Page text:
Body on the Bromyard Line 3 – The Isotope Results
Explore the Past | Worcestershire Archive & Archaeology Service
by Nina O'Hare
2d ago
This is the third in a series of five posts exploring the story behind the human skeleton found buried within an embankment of the Worcester, Bromyard and Leominster railway line in 2021, close to Riverlands Farm in Leigh, to the west of Worcester.  Over this mini-series we explore the discovery, and what we have learnt through the archaeological excavation, scientific analyses and documentary research. Built in the 1860s, the line eventually closed in the 1960s, and by 2021 all that remained was the earthwork of the former embankment that took a narrow lane up and over the railway.  ..read more
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Body on the Bromyard Line 2 – The Osteological Analysis
Explore the Past | Worcestershire Archive & Archaeology Service
by Nina O'Hare
2d ago
This is the second in a series of five posts exploring the story behind the human skeleton found buried within an embankment of the Worcester, Bromyard and Leominster railway line in 2021, close to Riverlands Farm in Leigh, to the west of Worcester.  Over this mini-series we explore the discovery, and what we have learnt through the archaeological excavation, scientific analyses and documentary research. Built in the 1860s, the line eventually closed in the 1960s, and by 2021 all that remained was the earthwork of the former embankment that took a narrow lane up and over the railway.  ..read more
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Body on the Bromyard Line 1 – The Discovery
Explore the Past | Worcestershire Archive & Archaeology Service
by Nina O'Hare
2d ago
This is the first in a series of five posts exploring the story behind the human skeleton found buried within an embankment of the Worcester, Bromyard and Leominster railway line in 2021.  Over this mini-series we explore the discovery, and what we have learnt through the archaeological excavation, scientific analyses and documentary research. In the summer of 2021, excavations for a housing development began close to Riverlands Farm in Leigh, to the west of Worcester.  The former Worcester to Bromyard railway line once curved across the site.  Built in the 1860s, the line event ..read more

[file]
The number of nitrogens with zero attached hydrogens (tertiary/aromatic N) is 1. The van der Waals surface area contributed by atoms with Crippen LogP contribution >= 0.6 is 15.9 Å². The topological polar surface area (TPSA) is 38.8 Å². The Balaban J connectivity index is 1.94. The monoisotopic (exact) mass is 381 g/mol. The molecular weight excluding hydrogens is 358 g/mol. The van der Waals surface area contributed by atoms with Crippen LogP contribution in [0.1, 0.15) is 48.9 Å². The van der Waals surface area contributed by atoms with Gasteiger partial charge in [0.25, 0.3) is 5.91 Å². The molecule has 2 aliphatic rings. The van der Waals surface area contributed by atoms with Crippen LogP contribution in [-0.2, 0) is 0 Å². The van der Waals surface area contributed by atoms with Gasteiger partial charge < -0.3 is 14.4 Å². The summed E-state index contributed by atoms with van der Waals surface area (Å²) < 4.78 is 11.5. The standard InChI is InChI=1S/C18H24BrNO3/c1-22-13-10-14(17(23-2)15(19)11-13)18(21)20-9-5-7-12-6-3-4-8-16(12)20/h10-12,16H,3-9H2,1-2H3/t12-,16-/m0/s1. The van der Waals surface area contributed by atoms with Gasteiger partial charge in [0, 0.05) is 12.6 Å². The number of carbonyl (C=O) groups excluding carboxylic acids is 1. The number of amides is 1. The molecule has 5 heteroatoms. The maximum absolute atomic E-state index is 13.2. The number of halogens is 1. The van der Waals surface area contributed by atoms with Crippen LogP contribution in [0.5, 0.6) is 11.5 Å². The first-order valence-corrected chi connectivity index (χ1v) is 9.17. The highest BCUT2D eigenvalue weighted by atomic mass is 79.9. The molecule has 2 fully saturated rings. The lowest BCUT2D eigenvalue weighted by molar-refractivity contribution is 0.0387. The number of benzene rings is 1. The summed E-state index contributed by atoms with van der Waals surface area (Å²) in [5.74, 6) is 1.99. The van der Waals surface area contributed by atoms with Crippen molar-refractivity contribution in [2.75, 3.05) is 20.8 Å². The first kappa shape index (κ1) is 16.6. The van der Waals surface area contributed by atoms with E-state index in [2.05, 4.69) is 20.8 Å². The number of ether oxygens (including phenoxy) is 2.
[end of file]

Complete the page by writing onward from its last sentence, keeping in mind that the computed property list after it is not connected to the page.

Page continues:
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The Bromsgrove Court Leet: A court and project 400+ years in the making!
Explore the Past | Worcestershire Archive & Archaeology Service
by Nina O'Hare
2M ago
In recent years, documents relating to the business of the Bromsgrove Court Leet have been moved from dusty lofts and boxes under desks to the archive department at The Hive for permanent preservation. The Court Leet is a manorial court, which began when the manorial system was introduced by William the Conqueror in which the Manor of Bromsgrove was first recorded for Domesday in 1086. The manorial system decreed that all land was owned by the king who granted the manors to his supporters or, perhaps, as in the case of Bromsgrove, a manor was retained for his own use. The government of the man ..read more
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The Bailey Bridge
Explore the Past | Worcestershire Archive & Archaeology Service
by Nina O'Hare
2M ago
Hailed as a key invention to come out of World War II, Bailey bridges allowed waterways and steep drops to be crossed quickly and easily. Have you spotted any around Worcestershire? Help us record these often overlooked heritage sites. Named after the engineer and civil servant Donald Bailey, the Bailey Bridge was a prefabricated, modular and portable bridge, which could be assembled and disassembled quickly, without specialist tools or heavy equipment. Developed in 1940-41 by a design team, led by Donald Bailey, based at the Military Engineering Experimental Establishment (MEXE) in Christchur ..read more
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Redditch New Town Archives: Sports, Promotion and Leisure